- Truck ride is a metaphor for the type of war they are in: No direction
- Looting of Arras: disorder and Chaos
- Only victory that is celebrated is against own people; the military police
- questioning of what they are fighting for: they are trying to re-assert agency –- order
being re asserted Llandovery Castle easy to be re-socialized – reconstruction of romantic
heroism: enemy re-establish
KLEE WYCK
Emily Carr Baptism: cover of the bible trapping them in; she’s not under anyone’s control not
without agency
Paintings
Big Raven: soul of the land. Everything is alive.
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Above the Gravel Pit: aliveness of nature contrasted with the harming of nature. I IT vs.
I I
Crying totem: band on totem poles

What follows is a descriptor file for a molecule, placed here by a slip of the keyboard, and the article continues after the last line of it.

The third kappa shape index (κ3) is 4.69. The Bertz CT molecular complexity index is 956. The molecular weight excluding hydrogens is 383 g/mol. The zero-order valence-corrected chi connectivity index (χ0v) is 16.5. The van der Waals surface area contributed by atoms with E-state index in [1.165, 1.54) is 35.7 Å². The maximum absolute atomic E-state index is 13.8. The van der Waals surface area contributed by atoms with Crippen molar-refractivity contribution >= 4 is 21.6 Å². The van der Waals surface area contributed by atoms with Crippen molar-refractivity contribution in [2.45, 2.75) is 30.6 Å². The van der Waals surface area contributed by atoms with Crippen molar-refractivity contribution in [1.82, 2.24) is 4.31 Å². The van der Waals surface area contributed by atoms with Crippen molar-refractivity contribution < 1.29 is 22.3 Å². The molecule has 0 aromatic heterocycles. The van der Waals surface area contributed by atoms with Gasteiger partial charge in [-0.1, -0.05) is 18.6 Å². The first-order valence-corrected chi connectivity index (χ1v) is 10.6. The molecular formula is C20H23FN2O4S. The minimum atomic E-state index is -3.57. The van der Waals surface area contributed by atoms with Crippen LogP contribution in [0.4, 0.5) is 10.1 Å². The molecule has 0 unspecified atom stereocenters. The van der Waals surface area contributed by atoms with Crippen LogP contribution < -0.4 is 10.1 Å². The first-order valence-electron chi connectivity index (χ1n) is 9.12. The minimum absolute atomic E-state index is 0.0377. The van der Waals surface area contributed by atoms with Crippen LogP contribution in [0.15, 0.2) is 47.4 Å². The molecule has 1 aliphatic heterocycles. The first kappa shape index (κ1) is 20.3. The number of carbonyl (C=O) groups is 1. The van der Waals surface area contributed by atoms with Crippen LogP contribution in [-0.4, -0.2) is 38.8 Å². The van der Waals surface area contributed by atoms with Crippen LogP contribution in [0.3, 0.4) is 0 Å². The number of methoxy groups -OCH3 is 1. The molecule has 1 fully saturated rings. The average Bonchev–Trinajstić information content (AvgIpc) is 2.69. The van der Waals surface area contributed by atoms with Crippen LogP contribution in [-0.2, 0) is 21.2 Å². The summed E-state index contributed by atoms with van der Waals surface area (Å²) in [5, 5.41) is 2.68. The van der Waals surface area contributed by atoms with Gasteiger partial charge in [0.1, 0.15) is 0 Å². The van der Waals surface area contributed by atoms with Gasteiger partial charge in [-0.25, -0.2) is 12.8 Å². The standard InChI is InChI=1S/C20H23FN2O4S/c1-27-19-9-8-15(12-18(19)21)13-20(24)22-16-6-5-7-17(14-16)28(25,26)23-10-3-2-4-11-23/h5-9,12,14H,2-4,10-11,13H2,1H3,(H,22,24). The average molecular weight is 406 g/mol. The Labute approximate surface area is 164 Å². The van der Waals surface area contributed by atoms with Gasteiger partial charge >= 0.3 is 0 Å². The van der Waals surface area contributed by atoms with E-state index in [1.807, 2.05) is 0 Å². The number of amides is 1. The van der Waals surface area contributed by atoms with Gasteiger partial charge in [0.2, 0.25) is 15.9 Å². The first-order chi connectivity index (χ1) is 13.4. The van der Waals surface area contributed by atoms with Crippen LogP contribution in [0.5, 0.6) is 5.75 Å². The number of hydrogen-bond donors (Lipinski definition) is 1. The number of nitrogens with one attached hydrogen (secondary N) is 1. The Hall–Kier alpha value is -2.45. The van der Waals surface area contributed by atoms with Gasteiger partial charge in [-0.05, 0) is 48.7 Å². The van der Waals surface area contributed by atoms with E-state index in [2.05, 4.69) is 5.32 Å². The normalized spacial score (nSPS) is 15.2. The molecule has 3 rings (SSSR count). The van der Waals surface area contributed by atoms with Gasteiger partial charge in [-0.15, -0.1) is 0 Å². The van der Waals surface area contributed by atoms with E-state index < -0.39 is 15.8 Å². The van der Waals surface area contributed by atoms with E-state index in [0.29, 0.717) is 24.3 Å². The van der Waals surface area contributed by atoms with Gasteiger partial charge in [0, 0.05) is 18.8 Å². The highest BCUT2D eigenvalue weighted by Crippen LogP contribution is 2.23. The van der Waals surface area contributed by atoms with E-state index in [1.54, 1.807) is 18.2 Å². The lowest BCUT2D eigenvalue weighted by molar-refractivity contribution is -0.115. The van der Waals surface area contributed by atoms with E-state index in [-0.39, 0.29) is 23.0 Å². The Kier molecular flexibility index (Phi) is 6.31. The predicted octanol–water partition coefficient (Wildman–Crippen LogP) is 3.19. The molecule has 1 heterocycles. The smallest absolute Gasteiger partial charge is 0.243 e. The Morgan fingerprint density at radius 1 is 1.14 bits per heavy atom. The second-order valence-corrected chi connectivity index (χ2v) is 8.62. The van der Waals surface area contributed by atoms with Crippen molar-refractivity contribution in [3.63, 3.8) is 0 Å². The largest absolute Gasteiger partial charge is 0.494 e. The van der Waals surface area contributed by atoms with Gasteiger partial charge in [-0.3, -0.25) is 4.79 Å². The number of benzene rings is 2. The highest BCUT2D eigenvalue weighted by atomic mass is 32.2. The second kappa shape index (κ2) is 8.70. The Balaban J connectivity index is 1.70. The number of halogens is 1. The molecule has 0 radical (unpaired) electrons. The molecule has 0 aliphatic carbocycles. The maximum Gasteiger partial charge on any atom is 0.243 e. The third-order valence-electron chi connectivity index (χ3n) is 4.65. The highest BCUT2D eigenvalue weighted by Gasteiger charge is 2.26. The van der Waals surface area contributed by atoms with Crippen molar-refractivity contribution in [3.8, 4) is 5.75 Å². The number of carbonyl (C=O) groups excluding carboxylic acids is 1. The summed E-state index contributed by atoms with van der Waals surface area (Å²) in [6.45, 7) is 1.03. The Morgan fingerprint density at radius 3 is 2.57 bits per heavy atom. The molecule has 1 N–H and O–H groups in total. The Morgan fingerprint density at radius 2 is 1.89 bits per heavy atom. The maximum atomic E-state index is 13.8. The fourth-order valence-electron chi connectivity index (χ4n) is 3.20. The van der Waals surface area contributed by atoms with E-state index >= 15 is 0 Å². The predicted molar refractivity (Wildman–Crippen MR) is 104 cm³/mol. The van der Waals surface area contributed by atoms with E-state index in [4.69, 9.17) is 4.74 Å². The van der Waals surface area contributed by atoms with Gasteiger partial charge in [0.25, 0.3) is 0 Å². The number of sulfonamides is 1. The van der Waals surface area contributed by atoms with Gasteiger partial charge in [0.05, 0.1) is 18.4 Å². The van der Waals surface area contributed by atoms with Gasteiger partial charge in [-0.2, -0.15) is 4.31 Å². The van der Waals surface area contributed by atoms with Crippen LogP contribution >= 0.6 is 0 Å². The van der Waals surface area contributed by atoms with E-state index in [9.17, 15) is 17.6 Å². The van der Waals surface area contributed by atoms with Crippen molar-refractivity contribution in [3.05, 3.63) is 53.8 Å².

Explain family lines: memory that tells history. Colonization – take way memory
by taking away language
Cumshewa: power and authority of the Raven
Forests: British Columbia: bark forests invitation in
Guyascloms D’Sonoqua: power of women
Indian Church: new order vs. old order linear vs. fluid
Totem mother: Madonna and child
Ucluelet
- Balsam tree tall and straight = it –to—his tree has subjective autonomy (alive)
- School house and church: place and education and indoctranization
- ABC teaching them new language issues with oral traditions vs. world based on
print alienates them by changing their way of communication. Residential schools
- Old tanook and women with shawl took apart in own colonization “from hand to
hand”. Battle of cultural supremacy in which the church has won
- Spirit caught in a picture “silly notion” Emily had respect for belief system ; does not
judge just simple recounts